Because the King Says “Yes”

Posted on | juni 25, 2011 | No Comments

UN Photo/Michelle Poiré

Before King Mohammed VI concluded his historic speech announcing the greatly anticipated new constitution that he alleged would make Morocco into a viable democracy, thousands of jubilant Moroccans – some unsubstantiated reports described intoxicated crack heads enlisted by government handlers – flooded the streets of Casablanca and Rabat waving flags, enskying pictures of the king, and voicing their unconditional approval of the new document.

Some argue that it accords unique rights and freedoms to individuals, it confers on Moroccans all the rights contained in international agreements the government has signed, it limits the King’s political nomination prerogatives since the president of the government will be appointed from the party leading the election and therefore chosen by the people, it grants the appointed president executive political authority. These are great concessions Moroccan fought hard for, but such arguments make the ignis matuus even more persuasive.

I read the new constitution twice; I felt as though I was gazing at a Mauritus Cornelis Escher’s Klimmen en dalen. I immediately thought of a Kohler Escale dual-flush toilet; I wondered if its efficient 1.6 gallons flush would swallow such a heavy load of fatuity. I can not wrap my mind around the fact that for a country that has thirty four political parties, such a document, meant as a judicial backbone, but that many believe makes a mockery of Morocco’s men of law, politicians, and the simple citizen, was finalized in a mere three months without as much as a contentious political peep. One needs not be a legal scholar to perceive amidst the legalese formulas that the document hardly strives to warrant power-sharing. At its core, the new constitution is an infinitely ductile tool of monarchic powers. It allows for, in fact encourages, royal overreach on political, security, economic, social, and religious affairs. It provides the king with the constitutional authority to override the executive political decisions of the president of the government. It allows him, if he so chooses, to act contrary to the advisory of the constitutional counsels. Its articles, specifically article III dealing with the monarchy, contains fundamental divides Morocco’s legislature, if for a nanosecond it stopped lavishing cowardly deference on the king, would find impossible to bridge were it to adhere to the most rudimentary democratic template. The judicial processes it outlines are flimsy at best and will not sustain the rule of law. Above the people’s voice, that of the King remains authoritative. The leash is not being broken; it is just being reeled out.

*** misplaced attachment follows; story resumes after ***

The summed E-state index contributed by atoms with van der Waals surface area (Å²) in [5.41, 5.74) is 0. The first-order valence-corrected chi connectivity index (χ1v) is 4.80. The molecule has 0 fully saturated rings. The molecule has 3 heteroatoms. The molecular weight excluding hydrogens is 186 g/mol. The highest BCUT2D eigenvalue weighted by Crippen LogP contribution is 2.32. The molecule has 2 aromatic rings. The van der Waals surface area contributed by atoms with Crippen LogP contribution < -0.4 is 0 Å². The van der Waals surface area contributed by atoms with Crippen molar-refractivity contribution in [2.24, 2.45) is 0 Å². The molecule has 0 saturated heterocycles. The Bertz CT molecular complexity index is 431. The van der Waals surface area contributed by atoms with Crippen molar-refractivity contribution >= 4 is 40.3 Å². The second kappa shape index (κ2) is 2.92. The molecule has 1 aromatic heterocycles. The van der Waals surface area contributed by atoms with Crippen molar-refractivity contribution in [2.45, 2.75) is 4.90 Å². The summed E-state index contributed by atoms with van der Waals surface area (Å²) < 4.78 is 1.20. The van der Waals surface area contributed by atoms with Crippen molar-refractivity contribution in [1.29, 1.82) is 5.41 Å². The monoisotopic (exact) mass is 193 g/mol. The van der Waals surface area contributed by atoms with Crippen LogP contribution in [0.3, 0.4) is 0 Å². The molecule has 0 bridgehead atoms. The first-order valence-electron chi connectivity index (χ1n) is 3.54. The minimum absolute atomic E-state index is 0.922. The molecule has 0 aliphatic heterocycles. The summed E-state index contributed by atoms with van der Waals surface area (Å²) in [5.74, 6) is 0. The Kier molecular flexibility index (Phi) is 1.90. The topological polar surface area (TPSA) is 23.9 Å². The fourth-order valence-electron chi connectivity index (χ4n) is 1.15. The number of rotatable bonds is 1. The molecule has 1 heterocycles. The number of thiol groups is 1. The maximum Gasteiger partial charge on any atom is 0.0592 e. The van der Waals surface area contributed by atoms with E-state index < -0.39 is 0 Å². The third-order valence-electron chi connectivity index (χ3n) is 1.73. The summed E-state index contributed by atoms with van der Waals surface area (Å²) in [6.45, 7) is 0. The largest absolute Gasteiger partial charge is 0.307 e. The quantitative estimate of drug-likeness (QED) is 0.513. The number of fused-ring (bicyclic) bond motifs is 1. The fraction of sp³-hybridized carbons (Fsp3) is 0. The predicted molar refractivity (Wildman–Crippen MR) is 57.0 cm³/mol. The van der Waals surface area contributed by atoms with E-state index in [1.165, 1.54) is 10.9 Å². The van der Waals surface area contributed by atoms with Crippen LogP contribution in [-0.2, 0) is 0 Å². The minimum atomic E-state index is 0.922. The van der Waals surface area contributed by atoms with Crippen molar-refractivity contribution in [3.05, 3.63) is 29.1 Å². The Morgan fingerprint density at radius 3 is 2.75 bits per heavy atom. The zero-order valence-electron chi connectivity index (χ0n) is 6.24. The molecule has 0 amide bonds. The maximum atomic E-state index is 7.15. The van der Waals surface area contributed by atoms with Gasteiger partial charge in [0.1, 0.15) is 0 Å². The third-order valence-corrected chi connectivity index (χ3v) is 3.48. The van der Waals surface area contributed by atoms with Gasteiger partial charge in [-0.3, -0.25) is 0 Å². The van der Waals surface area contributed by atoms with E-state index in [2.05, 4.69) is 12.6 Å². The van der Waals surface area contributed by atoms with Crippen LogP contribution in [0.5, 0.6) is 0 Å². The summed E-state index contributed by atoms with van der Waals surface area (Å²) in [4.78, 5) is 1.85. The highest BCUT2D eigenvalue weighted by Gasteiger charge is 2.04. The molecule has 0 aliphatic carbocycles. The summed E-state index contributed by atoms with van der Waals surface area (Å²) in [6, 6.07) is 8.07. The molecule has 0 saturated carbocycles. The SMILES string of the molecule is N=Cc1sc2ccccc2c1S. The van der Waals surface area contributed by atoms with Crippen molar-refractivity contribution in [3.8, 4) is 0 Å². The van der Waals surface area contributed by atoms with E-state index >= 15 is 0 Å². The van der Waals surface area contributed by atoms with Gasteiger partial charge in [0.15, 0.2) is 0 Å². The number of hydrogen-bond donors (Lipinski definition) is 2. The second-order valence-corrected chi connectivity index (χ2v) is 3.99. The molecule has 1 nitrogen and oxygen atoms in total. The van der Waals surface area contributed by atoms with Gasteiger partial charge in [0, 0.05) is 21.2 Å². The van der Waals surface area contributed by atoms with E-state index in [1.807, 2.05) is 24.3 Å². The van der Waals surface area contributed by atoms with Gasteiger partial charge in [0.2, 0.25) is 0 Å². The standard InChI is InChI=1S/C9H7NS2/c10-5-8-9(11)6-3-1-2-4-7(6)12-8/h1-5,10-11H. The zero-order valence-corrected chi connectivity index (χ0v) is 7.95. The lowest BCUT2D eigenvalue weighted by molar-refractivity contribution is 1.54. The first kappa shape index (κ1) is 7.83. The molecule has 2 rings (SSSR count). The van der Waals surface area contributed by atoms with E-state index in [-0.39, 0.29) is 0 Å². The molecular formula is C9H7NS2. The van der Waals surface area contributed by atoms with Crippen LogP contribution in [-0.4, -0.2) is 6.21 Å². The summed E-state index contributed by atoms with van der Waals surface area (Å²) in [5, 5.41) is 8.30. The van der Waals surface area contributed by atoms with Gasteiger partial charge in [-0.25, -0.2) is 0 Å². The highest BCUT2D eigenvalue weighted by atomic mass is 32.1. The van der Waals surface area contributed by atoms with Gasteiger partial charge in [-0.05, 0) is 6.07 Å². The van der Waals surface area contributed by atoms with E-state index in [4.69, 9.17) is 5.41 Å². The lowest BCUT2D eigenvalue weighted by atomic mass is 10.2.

To understand the complexity of the King’s power, one should consider how Morocco’s layman defines it. “The King is everything,” he would say. Indeed, he is the deus ex machina whose powers by far exceed that of all political parties and civil institutions combined. He is above the constitution and has no obligation to the law or the people. People’s vote is inconsequential. Morocco’s older generation, the one that survived French colonization and saw the face of Mohammed V, the current king’s grandfather, on a full moon, believes Mohammed VI to have “baraka,” divine blessing, and to govern by an edict from Allah. Such Moroccans and younger ones who were inculcated with such ludicrous beliefs will vote in favor of the new constitution simply because the King tasked them to do so. Such power is unfathomable to Western minds who hold the sanctity of the law above that of mere mortals.

The government, whose cast of unsavory characters remains in place, already conveyed its confidence the new constitution will be voted into law in the nationwide referendum scheduled for the 1st of July. I suspect it will overwhelmingly pass muster, not so much because its proponents have determined, after close scrutiny, it enshrines the principles of democracy and the fundamentals of equality of all Moroccans before the law, but because the king sanctioned it and urged the political parties to mobilize the population to vote favorably. In so doing, Mohammed VI transgressed article III, section 42 of the new constitution describing him as a “supreme arbiter that transcends political partisanship, upholds the nation’s democratic choices, and guarantees the adequacy of constitutional institutions.” He, of course, cannot be probed for such unethical action; section 46 of the constitution protects him from accountability. This is an instance among many that illustrates how the new constitution is inconsistent with the most basic tenets of democracy – no one is above the law, not even a king.

AUTHOR: Ahmed T. B. / Cabalamuse
E-MAIL: cabalafuse [at]


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